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other new + recent LAZE features:
o Flick: Garden State
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: The Corporation
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: Million Dollar Baby
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: I Heart Huckabees
o Flick: Coffee and Cigarettes
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: Before Sunrise
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: Owning Mahowny
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flick pick | Napoleon Dynamite 2004
Directed by: Jared Hess
Written by: Jared Hess, Jerusha Hess
Starring: Jon Heder, Jon Gries, Aaron Ruell, Efren Ramirez, Tina Majorino
Language: English
Look for it at the video store under: comedy
Watch it when you’re in the mood for something:  quintessentially quasi-adult, whimsical
The critic says: / 5 the rating system explained
Fun factor: /5 

Plot synopsis Napoleon Dynamite is a geeky teenager living in a bland small town in the middle of nowhere America, the sort of place where weirdness doesn't go over well. He looks funny; he talks funny; he spends his time doodling bad drawings and taking part in dorky clubs. Basically, Napoleon does whatever the heck he wants, and doesn't give two hoots that he's the subject of constant ridicule from his fellow classmates. Napoleon doesn't really like people all that much anyway; the few folks that actually are in his life mostly just drive him nuts. His grandma, with whom he lives, is always nagging him to go feed her llama; his brother Kip is 32 years old and still lives at home, where he spends all day chatting online with his internet girlfriend. But when his grandma ends up in the hospital after a dune buggying accident and his uncle Rico shows up to take care of him and Kip, Napoleon's heretofore predictable life is thrown out of whack. Rico's always plotting one lame get-rich-quick scheme or another, whether it's Tupperware sales or herbal bust enhancements, and his presence in town is making the taunting at school even worse than usual. Fortunately, though, Napoleon's made a couple of friends of late, including a side-ponytail-sporting girl named Deb and a new kid named Pedro, both of whom are as firmly entrenched in misfitdom as Napoleon. When Pedro decides to make a run for school president in a race that pits him against snooty cheerleader Summer Wheatly, Napoleon finds himself on a mission: Pedro for President!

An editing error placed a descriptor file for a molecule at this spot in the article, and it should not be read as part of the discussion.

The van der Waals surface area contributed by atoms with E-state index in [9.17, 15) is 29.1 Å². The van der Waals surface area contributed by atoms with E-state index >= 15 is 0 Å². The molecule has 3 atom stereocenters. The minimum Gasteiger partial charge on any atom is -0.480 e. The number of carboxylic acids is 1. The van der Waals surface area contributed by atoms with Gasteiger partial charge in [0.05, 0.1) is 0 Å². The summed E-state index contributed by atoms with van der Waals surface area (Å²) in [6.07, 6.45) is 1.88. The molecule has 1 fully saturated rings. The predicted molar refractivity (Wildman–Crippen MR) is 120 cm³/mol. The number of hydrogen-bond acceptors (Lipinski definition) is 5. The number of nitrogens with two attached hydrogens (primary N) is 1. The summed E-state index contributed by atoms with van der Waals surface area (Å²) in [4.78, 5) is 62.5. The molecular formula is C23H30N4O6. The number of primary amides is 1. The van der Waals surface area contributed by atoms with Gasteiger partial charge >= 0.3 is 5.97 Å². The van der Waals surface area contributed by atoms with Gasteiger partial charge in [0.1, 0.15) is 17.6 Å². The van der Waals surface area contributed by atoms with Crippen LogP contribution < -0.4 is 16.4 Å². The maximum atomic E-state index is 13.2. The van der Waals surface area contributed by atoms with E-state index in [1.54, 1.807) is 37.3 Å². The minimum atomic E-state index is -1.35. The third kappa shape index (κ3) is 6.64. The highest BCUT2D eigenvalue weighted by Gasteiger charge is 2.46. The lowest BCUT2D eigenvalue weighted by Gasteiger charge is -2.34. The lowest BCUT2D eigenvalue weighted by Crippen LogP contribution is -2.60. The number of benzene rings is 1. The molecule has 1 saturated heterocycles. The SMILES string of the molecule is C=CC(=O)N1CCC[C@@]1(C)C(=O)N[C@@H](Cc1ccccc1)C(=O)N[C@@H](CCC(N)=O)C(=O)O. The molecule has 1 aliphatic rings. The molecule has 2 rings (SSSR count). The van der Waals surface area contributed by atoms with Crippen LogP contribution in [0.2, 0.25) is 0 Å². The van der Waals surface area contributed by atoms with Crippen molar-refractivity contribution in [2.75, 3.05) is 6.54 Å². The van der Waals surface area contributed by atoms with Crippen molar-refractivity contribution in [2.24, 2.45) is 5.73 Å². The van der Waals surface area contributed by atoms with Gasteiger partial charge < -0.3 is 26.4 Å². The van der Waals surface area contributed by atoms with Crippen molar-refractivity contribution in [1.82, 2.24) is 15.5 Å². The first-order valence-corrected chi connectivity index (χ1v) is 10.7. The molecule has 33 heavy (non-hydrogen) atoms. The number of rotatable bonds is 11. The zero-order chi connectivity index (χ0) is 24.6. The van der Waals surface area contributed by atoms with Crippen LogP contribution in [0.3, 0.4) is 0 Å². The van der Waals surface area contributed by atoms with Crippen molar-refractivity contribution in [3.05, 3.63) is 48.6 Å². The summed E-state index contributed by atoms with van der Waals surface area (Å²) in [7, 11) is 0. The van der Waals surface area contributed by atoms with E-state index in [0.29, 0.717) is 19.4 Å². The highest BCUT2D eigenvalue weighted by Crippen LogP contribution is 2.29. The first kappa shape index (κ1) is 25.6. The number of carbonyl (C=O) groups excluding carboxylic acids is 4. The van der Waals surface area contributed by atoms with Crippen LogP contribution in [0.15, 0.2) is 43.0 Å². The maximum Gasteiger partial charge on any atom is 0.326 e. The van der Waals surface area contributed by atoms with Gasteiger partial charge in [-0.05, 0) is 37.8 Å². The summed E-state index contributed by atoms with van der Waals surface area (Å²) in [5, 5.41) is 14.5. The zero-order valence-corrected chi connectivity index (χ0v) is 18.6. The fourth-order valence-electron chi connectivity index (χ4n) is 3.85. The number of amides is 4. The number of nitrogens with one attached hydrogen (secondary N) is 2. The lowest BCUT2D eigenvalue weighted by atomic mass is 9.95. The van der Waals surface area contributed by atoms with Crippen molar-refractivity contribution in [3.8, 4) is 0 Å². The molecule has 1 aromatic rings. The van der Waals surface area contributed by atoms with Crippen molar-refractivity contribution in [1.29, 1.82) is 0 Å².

Review Napoleon Dynamite is undeniably a comedy but it's not the kind of funny that really makes you roll around on the floor in hysterical fits of laughter. In fact, the first time I watched it, I'm fairly certain I didn't laugh out loud once. But I smiled a lot, and found myself saying a quiet hee! a fair bit, and afterwards, when the boy and were talking about it, we had more than a few good chuckles over Napoleon's dance and Pedro's wig, Tina the llama and Kip's transformation in the hands of internet girlfriend LaFawnda, Deb's homemade glamour shots studio and Napoleon's feebly-sketched liger (a half-tiger, half-lion hybrid that's Napoleon's favorite animal -- and as I later found out, totally not a made-up figment of Napoleon's imagination, which somehow makes it even more amusing). And somehow, by the second time I watched the movie, the funny had become much more obvious and I suddenly found myself snorting out loud at Napoleon's deadpan non-sequitors. The problem during my first viewing, I suspect, was that I was too busy trying to figure out where the movie was going -- which, in the grand scale of things, is just shy of nowhere. There's not a whole lot of plot action in Napoleon Dynamite, and the things that happen to Napoleon happen sort of randomly and sporadically; there's not the usual movie build-up to a big plot climax. But the second time around, I knew better than to wait for something to happen. And this time, I got it. Like real people, the many quirks of Napoleon and Co. don't necessarily reveal anything deep or portend anything big. There is no point to the idiosyncratic behaviors of the movie's characters -- they're just weird because, well, that's what they are. And that's the best thing about Napoleon Dynamite, and the thing that ultimately makes it kind of sweet: it knows that it's those tiny, inexplicable eccentricities that make folks so intriguingly unique, and it loves its characters for refusing to be anything other than their weird wonderful selves. —reviewed by Yee-Fan Sun

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